Emmeline, Toney, Nancy, Mary, Julia, Elizabeth, Marie, Henrietta, Alice, Caroline, Helen, Martha, Albert, Melanie, Henry and James
These are the sixteen children (4-boys and 12-girls) of Chun Afong and his wife, Julia Fayerweather Afong (15 would live into adulthood – James died as an infant.)
But wait … we need to step back a few years to get a better perspective.
A legal notice signed by Dr. Gerrit P. Judd, the former missionary doctor, appeared in the newspaper in March 1857. Titled “Julia Fayerweather,” it read: “Having eloped or been enticed away from my guardianship, I forbid all persons harboring or trusting her, under penalty of the law.”
No, wait; let’s go back a little farther.
Julia Hope Kamakia Paʻaikamokalani o Kinau Beckley Fayerweather was the daughter of Abram Henry Fayerweather and Mary Kekahimoku Kolimoalani Beckley (daughter of Captain George Beckley and High Chiefess Elizabeth Ahia) (February 1, 1840.) The Fayerweathers had three children.
Julia’s grandmother, the chiefess Ahia, married Captain George Beckley, one of “Kamehameha’s haoles” and the first commander of the Fort of Honolulu. (Dye)
The Fayerweather daughters, Julia (age 10,) Mary (8) and Hanna (7,) were orphaned in 1850. They were raised by foster parents.
Julia’s foster father was Keaweamahi Kinimaka. (Another hānai child raised in the same family was David Kalākaua (later, King of Hawaiʻi.))
Julia was later placed under the guardianship of missionary Gerrit P Judd.
Julia met Chun Afong (he was a Chinese national who came to Hawaiʻi in 1849 – leaving his Chinese wife and son in China.) By 1855, Afong had made his fortune in retailing, real estate, sugar and rice, and for a long time held the government’s opium license. He was later dubbed, “Merchant Prince of the Sandalwood Mountains” and is Hawaiʻi’s first Chinese millionaire.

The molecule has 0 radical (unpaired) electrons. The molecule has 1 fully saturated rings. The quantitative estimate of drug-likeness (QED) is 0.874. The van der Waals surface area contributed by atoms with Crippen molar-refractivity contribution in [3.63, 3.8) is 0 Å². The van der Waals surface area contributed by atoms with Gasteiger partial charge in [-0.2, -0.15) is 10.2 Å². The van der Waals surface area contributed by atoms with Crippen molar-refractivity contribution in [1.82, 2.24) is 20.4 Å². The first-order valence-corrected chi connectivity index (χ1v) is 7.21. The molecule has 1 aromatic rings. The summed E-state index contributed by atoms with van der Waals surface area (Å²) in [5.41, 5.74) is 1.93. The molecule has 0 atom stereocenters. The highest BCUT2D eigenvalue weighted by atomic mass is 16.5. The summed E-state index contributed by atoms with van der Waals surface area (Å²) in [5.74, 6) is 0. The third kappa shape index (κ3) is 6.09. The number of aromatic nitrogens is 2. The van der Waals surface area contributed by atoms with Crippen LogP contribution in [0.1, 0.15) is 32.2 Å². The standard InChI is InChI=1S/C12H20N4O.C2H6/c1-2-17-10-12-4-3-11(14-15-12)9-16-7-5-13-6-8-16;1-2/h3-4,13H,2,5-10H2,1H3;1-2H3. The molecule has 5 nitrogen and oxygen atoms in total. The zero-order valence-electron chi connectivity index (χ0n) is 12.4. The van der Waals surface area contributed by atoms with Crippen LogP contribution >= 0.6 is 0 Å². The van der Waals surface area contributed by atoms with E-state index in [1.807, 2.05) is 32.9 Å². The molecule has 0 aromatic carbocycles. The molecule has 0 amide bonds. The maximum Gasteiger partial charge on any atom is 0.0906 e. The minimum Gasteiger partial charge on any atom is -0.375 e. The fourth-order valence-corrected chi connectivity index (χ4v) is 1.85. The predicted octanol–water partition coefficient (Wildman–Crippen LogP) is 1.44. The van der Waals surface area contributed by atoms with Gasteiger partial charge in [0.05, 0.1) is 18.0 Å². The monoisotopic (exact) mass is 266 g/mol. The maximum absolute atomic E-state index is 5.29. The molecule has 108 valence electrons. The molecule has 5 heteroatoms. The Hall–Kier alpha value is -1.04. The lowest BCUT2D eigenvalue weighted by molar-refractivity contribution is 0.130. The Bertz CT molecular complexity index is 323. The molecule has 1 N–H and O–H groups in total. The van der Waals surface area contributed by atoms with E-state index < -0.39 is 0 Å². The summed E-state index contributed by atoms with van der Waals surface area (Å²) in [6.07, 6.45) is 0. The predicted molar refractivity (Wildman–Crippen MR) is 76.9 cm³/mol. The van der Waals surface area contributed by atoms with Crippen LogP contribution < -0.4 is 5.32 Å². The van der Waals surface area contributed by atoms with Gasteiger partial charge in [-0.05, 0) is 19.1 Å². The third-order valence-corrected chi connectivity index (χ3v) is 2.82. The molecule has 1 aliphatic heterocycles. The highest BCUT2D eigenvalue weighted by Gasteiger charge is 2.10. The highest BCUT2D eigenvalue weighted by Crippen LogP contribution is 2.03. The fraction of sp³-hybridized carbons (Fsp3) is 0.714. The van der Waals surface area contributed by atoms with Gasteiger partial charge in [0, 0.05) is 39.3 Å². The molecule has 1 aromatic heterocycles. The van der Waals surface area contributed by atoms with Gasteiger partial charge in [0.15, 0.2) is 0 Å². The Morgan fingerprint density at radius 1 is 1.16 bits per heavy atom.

When Julia was 15, Chun Afong began to ask for permission to marry from her guardian, Dr. Judd.
The Grand Ball of 1856, celebrating the marriage of King Kamehameha IV and Emma Rooke, was a combined effort of the Chinese merchants of Honolulu and Lāhainā communities; Afong attended.
The March 1857 newspaper proclamation posted by Judd (noted above) was done when Julia was sixteen.
In May 1857, Chun Afong became a naturalized Hawaiian citizen, a requirement for foreigners who wished to wed native Hawaiian women; shortly thereafter, he married the teenager, Julia.
The ceremony took place on June 18, 1857 at Afong’s Nuʻuanu home and was performed by the Reverend Lowell Smith of Kaumakapili Church. (Afong also had a house on the water in Kālia, Waikīkī, where Fort DeRussy is now located.)
Over the following years, the Afongs had 16-children. They sent their firstborn son of his Hawaiian wife to his Chinese wife in Zhongshan in exchange for his China-born son, who was brought to Honolulu to be reared.
Emmeline Afong, their first child, became the hānai child of Keaka (a retainer at Princess Ruth’s home) and Haʻalilio. Emmeline married J. Alfred Magoon, a lawyer – they had seven children.
Alfred Magoon helped found the Sanitary Steam Laundry, invested in Consolidated Amusement Co. and the Honolulu Dairy. He died and Emmeline took over leadership of his business interests. In her 70s, she moved to South Kona and managed the Magoon Ranch at Pāhoehoe – riding horseback and overseeing the cattle ranch. She died in 1946 at age 88.
Eldest son, Toney, decided to live as a Chinese in Asia. Toney married a Chinese woman and became a prominent Hong Kong businessman, the governor of Guangdong for a time and a philanthropist.
All of Afongs’ daughters, with the exception of Emmeline, moved to California, most of them to the San Francisco Bay Area.
Chun Afong returned to China and died peacefully on September 25, 1906 in his home village and is buried there; Julia remained in Hawaiʻi, died February 14, 1919 and is buried at Oʻahu Cemetery, surrounded by many of her descendants.
In 1912, Jack London published a short story called “Chun Ah Chun”, based on the life of Chun Afong and his family. An Afong great-grandson, Eaton Magoon Jr., updated the capitalistic context of London’s story by having Chun market his daughters by “merchandise packaging” them in a musical comedy called Thirteen Daughters.